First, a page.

Trouble in the Land of Lincoln?

As a former member of the board of directors of the Abraham Lincoln Association as well as a researcher, I’ve visited Springfield, Illinois, many times since I first stopped by Roger Bridges’s office in March 1985. As part of my position I’ve had dealings with The Papers of Abraham Lincoln under various editors (in fact, in 1985 I was contacted about heading a Lincoln legal papers project in Springfield, but that job went to a far more capable editor; it was the forerunner of the current project). Just last month the project announced that it had secured a valuable grant to assist in its operations.

Thus it was with some surprise that I read that the project may have become a pawn in various political disputes (although, truth be told, even in 1985 I understood that any such project would have some political strings attached).

At this time the reports coming out of Springfield conflict. At first there was a story that Illinois Governor¬†Bruce Rauner was going to shut the project down, period. That soon was slightly modified to a claim that what was at stake was the status of a dozen employees who were part of an agreement between the papers and the University of Illinois at Springfield. At the same time, readers gathered that there was going to be an investigation of various financial arrangements because the Illinois Historic Preservation Agency wasn’t quite sure what was going on, which may say more about the poor oversight exercised by the IHPA than it does about any alleged financial improprieties (which strikes me as nonsense from what I know). You can sense the exasperation in the comments of Bob Lenz, former president of the Abraham Lincoln Association, who is a rather smart fellow.

Let’s just say that Illinois politics, especially in Springfield, have always been troubling and entertaining at the same time, and never more so than when it comes to matters of interest to historians. It will be interesting to see whether certain bureaucrats will set their petty power games aside and let the project do its work under proper supervision.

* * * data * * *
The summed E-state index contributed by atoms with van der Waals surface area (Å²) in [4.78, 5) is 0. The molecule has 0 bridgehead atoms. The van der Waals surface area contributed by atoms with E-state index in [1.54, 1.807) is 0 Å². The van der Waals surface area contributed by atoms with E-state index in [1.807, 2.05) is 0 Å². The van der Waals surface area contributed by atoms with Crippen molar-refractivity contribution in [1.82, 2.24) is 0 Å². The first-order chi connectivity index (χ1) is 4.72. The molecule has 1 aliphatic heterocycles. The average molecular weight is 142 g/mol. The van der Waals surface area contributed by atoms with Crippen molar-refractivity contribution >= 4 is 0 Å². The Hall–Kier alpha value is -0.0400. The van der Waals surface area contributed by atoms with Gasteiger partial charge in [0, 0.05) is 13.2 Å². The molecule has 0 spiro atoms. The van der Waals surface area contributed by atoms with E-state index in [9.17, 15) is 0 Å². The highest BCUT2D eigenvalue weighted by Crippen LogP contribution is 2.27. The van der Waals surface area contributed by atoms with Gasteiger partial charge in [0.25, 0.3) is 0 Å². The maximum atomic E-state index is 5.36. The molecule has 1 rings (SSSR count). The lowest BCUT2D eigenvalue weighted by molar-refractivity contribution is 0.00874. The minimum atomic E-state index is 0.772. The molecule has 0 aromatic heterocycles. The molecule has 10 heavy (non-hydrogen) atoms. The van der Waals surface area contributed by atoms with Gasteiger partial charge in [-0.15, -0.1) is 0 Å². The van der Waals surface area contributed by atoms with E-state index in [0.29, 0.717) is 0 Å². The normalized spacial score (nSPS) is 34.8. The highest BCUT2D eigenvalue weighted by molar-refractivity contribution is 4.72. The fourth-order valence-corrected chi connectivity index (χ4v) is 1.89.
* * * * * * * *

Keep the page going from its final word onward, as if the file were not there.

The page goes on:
8 thoughts on “Trouble in the Land of Lincoln?

  1. Sandi Saunders September 8, 2015 / 2:56 pm

    Having stumbled onto a forum that I thought was about Lincoln and finding it was more of a secesh and John Wilkes Booth admiration society, and seeing the “wanted” posters for Lincoln that are prominent at re-enactments, I think that this is just par for the course of studying Lincoln (who IMO is second only to Washington in important Presidents of this nation).

    • Rosieo September 10, 2015 / 4:28 am

      I always wonder why deciders cannot put humanity ahead of profit (and lack of profit)… Education and communication/information will save the world – sounds trite but people armed with knowledge make better decisions ,.. well, at least on how to boost profits (ha ha)…. but I want more than the “least”….. I experienced the Lincoln discussion site Sandi mentions in post above and having hung around in blogs like this one I was shocked by what I found there. I was naive, turns out. Closing or slowing down truth/fact finding research only gives myth spinners more space. And they’ll take it.

  2. Bob Nelson September 8, 2015 / 4:47 pm

    Of course Rauner is “pinching pennies.” If you were governor of Illinois, you’d be pinching pennies, too. The state is hemorrhaging money. In 2016, something like 40% of total state tax revenue will go just to pay the retirements of former state employees including teachers, highway workers, judges, state police, legislators and others. In 2017 it’s going to be more than 50%. Like many states, former Illinois governors (three of whom are now in prison) and legislators raped the retirement system — once one of the most secure and well financed in the country — to pay the bills. Now it’s time to pay the piper. Granted, the Lincoln digitalization project is a drop in the bucket. But if you add up all the spending for similar “drops in the bucket,” the total $$$ value is staggering. Michigan was in the same boat six years ago. Rick Snyder took a real “hard line” approach to finances and Michigan, which once was one of the worst states economically, is now No. 1 in a lot of polls. He’s done a fantastic job. Pissed a lot of people off to be sure, especially public schools which got cut big time. Illinois will have to do the same. Times are tough and I applaud Rauner for trying to fix the situation even if it pinches some folks toes.

    • Brooks D. Simpson September 8, 2015 / 5:05 pm

      This looks like something other than a simple effort to trim budgets, Bob. And while Michigan may be doing well, Detroit’s another story.

      • Bob Nelson September 9, 2015 / 5:36 pm

        You’re right. Detroit is a mess. We’re trying to trade Detroit to Canada for cash and a future draft choice. On a more serious note, if it’s not a budget-trimming thing, what do you think it is?

        • John Foskett September 10, 2015 / 7:19 am

          If you can drag Windsor into the $$$$ dumpster, I’m all for it. Maybe then they’ll stop stealing college hockey recruits.

    • Cotton Boll Conspiracy September 10, 2015 / 6:57 am

      Often, attempts to cut these types of projects under the guise of “fiscal responsibility” are nothing more than political posturing. They nearly always make up a miniscule portion of a state’s budget – even if you add a number of them together. Still, such posturing enables elected officials to show that they are “doing something.” Whether Illinois goes forward with its digitization project or not, these documents aren’t going to stop aging. Better to preserve what they have rather than potentially lose some papers to time.

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